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Large-Scale Data Management Challenges Climate, Water, and Weather Data

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  1. Large-Scale Data Management ChallengesClimate, Water, and Weather Data Kenneth Galluppi Director, Disaster and Environmental Programs Renaissance Computing Institute University of North Carolina at Chapel Hill NOAA - National Climatic Data Center Ed Kearns

  2. Goal of Collaborations • Enable cutting edge, Grand Challenge multidisciplinary science through the federation of data-grids of climate, hydrological, and weather data, with other geospatially and socially relevant datasets. • Understanding of regional impacts of climate change on water availability and society trends • Understanding and prediction of catastrophic weather-driven events under climatatic change • Communicate risk/crisis knowledge non-specialists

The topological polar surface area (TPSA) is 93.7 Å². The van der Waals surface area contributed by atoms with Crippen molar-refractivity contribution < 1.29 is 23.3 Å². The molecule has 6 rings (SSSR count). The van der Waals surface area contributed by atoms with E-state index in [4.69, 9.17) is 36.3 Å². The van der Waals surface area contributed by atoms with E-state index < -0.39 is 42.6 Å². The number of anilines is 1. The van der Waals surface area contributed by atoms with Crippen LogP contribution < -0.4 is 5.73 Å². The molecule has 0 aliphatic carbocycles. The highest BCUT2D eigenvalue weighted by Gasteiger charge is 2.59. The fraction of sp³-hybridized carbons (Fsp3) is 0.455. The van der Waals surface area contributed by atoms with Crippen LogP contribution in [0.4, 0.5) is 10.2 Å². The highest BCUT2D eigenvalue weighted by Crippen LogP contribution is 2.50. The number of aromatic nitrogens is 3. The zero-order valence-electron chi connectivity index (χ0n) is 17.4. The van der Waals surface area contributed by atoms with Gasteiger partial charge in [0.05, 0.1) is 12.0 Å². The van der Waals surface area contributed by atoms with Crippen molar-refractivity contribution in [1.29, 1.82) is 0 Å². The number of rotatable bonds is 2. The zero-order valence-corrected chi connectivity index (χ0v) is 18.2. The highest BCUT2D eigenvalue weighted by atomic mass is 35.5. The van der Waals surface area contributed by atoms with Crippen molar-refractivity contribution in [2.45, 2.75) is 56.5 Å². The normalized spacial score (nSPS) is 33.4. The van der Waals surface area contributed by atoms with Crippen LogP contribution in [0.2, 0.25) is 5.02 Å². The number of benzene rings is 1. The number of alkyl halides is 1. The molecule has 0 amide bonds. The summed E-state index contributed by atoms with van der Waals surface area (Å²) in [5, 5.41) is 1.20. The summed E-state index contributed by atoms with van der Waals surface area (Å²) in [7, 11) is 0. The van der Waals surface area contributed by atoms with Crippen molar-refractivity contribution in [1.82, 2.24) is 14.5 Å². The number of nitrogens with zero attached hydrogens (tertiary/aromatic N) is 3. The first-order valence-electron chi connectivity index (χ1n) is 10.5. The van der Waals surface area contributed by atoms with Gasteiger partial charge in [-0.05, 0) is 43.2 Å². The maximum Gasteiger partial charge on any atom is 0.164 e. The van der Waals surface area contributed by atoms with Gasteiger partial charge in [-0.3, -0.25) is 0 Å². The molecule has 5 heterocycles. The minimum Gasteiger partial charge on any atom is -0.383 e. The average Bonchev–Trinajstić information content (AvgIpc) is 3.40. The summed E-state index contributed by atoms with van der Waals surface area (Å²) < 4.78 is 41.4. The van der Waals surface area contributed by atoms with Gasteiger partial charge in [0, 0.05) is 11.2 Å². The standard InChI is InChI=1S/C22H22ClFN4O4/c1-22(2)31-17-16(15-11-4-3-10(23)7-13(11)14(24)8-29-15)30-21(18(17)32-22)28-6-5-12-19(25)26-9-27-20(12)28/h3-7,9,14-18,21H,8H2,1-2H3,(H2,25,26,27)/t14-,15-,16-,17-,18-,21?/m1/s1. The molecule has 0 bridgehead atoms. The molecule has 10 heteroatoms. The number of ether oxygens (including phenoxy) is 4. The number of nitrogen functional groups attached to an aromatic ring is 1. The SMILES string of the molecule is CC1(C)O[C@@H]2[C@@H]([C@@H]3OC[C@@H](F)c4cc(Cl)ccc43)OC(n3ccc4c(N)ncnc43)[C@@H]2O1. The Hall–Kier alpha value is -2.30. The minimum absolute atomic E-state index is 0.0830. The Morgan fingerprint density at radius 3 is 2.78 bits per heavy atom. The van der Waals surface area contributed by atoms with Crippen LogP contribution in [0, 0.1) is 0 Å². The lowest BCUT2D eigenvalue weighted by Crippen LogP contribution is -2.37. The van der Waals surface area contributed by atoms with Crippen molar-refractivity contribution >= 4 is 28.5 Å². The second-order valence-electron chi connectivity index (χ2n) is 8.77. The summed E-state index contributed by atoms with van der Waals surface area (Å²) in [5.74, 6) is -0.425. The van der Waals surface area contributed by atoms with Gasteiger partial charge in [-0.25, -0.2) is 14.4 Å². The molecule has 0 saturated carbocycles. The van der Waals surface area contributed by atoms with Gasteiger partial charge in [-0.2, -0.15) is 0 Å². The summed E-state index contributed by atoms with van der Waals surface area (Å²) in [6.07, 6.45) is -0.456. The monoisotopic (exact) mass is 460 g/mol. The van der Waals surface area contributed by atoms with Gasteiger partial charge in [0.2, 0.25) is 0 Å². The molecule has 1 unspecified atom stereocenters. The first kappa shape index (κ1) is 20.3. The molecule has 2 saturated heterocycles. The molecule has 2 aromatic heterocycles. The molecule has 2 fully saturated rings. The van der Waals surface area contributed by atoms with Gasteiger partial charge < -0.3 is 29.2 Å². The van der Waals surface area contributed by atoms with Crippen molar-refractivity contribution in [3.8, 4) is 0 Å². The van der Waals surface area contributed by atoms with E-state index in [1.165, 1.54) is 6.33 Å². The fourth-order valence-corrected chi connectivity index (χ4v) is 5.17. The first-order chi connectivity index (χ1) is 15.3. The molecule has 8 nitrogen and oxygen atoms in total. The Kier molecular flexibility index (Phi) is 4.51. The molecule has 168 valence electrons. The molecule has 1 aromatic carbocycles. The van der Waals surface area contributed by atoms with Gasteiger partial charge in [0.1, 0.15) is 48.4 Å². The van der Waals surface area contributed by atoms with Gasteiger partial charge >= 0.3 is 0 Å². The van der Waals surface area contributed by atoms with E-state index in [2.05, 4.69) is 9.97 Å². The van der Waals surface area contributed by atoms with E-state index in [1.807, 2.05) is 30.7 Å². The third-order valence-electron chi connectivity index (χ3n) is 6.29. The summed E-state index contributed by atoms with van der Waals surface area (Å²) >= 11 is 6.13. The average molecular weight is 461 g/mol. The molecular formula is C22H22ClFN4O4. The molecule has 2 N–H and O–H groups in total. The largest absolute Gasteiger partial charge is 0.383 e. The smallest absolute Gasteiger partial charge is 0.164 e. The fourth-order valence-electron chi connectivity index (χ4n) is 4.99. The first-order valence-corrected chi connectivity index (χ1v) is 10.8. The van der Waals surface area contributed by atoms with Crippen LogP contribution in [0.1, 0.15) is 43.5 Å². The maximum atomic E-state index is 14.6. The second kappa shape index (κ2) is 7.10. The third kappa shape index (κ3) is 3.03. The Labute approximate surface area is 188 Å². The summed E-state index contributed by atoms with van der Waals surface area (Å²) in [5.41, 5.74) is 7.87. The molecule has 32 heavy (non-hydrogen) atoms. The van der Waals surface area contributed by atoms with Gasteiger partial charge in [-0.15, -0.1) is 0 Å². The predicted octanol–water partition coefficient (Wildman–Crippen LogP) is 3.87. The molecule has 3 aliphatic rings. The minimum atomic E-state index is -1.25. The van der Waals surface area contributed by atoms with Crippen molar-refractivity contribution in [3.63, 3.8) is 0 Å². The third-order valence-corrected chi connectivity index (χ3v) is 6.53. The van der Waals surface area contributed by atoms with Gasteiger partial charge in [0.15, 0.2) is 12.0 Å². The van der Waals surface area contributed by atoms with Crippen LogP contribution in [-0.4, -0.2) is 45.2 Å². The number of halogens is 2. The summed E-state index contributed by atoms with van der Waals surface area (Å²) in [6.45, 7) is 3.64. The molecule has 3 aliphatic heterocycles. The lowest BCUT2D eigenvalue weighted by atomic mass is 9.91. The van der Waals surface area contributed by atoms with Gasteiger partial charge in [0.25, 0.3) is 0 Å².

3. Challenges of Data • Integration of Large, Multidisciplinary Datasets • NCDC and NOAA Centers, SDSC, and others • Discover, access, integration, utility [not store/retrieve] • Linkage of Datasets to Computational Models • Input/outputs for real-time model forecasting • Model-to-observation comparison • Climatic models for reanalysis and prediction • Access to Large Reference Data • Climate Reanalysis Datasets, 1 PetaByte • NWS DataCube for aviation and emergencies

  4. Collaboration and Datagrids Academic Research Federal Agencies National Climatic Data Center Emergency Management Research Program